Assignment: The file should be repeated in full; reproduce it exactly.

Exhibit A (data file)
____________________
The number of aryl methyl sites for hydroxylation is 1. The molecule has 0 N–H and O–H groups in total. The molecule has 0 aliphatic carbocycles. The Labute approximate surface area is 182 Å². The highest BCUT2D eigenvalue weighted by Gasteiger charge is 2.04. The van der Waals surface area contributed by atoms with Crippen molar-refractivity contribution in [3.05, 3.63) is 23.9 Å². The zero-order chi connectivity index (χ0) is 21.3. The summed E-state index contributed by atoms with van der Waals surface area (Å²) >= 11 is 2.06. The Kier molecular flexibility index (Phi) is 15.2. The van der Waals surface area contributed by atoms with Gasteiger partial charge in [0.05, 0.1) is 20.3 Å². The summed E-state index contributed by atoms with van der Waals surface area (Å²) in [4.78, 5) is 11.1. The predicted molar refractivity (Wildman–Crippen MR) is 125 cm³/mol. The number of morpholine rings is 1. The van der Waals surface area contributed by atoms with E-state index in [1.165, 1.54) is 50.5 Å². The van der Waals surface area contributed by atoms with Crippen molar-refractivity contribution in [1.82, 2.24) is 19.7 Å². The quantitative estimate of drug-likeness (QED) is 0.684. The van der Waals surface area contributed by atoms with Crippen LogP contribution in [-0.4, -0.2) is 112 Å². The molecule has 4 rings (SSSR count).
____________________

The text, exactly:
The number of aryl methyl sites for hydroxylation is 1. The molecule has 0 N–H and O–H groups in total. The molecule has 0 aliphatic carbocycles. The Labute approximate surface area is 182 Å². The highest BCUT2D eigenvalue weighted by Gasteiger charge is 2.04. The van der Waals surface area contributed by atoms with Crippen molar-refractivity contribution in [3.05, 3.63) is 23.9 Å². The zero-order chi connectivity index (χ0) is 21.3. The summed E-state index contributed by atoms with van der Waals surface area (Å²) >= 11 is 2.06. The Kier molecular flexibility index (Phi) is 15.2. The van der Waals surface area contributed by atoms with Gasteiger partial charge in [0.05, 0.1) is 20.3 Å². The summed E-state index contributed by atoms with van der Waals surface area (Å²) in [4.78, 5) is 11.1. The predicted molar refractivity (Wildman–Crippen MR) is 125 cm³/mol. The number of morpholine rings is 1. The van der Waals surface area contributed by atoms with E-state index in [1.165, 1.54) is 50.5 Å². The van der Waals surface area contributed by atoms with Crippen molar-refractivity contribution in [1.82, 2.24) is 19.7 Å². The quantitative estimate of drug-likeness (QED) is 0.684. The van der Waals surface area contributed by atoms with Crippen LogP contribution in [-0.4, -0.2) is 112 Å². The molecule has 4 rings (SSSR count).